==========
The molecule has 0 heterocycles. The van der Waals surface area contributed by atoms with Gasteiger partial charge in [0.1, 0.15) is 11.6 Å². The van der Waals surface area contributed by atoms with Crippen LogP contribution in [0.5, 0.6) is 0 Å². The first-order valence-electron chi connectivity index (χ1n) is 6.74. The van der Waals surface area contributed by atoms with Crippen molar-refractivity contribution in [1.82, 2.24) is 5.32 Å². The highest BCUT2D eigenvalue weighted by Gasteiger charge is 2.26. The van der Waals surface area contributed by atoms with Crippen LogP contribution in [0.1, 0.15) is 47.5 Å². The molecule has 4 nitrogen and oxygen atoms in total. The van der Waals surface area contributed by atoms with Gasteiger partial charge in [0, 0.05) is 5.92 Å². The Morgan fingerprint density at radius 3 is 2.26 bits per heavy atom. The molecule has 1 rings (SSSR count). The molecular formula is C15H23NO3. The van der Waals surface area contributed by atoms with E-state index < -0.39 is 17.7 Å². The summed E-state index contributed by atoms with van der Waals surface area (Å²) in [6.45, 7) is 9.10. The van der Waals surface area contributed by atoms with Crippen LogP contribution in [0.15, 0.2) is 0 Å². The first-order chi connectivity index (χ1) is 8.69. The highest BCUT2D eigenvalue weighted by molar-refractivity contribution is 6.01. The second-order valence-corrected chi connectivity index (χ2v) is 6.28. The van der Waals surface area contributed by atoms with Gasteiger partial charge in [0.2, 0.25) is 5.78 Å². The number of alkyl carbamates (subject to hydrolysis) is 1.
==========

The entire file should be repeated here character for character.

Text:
The molecule has 0 heterocycles. The van der Waals surface area contributed by atoms with Gasteiger partial charge in [0.1, 0.15) is 11.6 Å². The van der Waals surface area contributed by atoms with Crippen LogP contribution in [0.5, 0.6) is 0 Å². The first-order valence-electron chi connectivity index (χ1n) is 6.74. The van der Waals surface area contributed by atoms with Crippen molar-refractivity contribution in [1.82, 2.24) is 5.32 Å². The highest BCUT2D eigenvalue weighted by Gasteiger charge is 2.26. The van der Waals surface area contributed by atoms with Crippen LogP contribution in [0.1, 0.15) is 47.5 Å². The molecule has 4 nitrogen and oxygen atoms in total. The van der Waals surface area contributed by atoms with Gasteiger partial charge in [0, 0.05) is 5.92 Å². The Morgan fingerprint density at radius 3 is 2.26 bits per heavy atom. The molecule has 1 rings (SSSR count). The molecular formula is C15H23NO3. The van der Waals surface area contributed by atoms with E-state index < -0.39 is 17.7 Å². The summed E-state index contributed by atoms with van der Waals surface area (Å²) in [6.45, 7) is 9.10. The van der Waals surface area contributed by atoms with Crippen LogP contribution in [0.15, 0.2) is 0 Å². The first-order chi connectivity index (χ1) is 8.69. The highest BCUT2D eigenvalue weighted by molar-refractivity contribution is 6.01. The second-order valence-corrected chi connectivity index (χ2v) is 6.28. The van der Waals surface area contributed by atoms with Gasteiger partial charge in [0.2, 0.25) is 5.78 Å². The number of alkyl carbamates (subject to hydrolysis) is 1.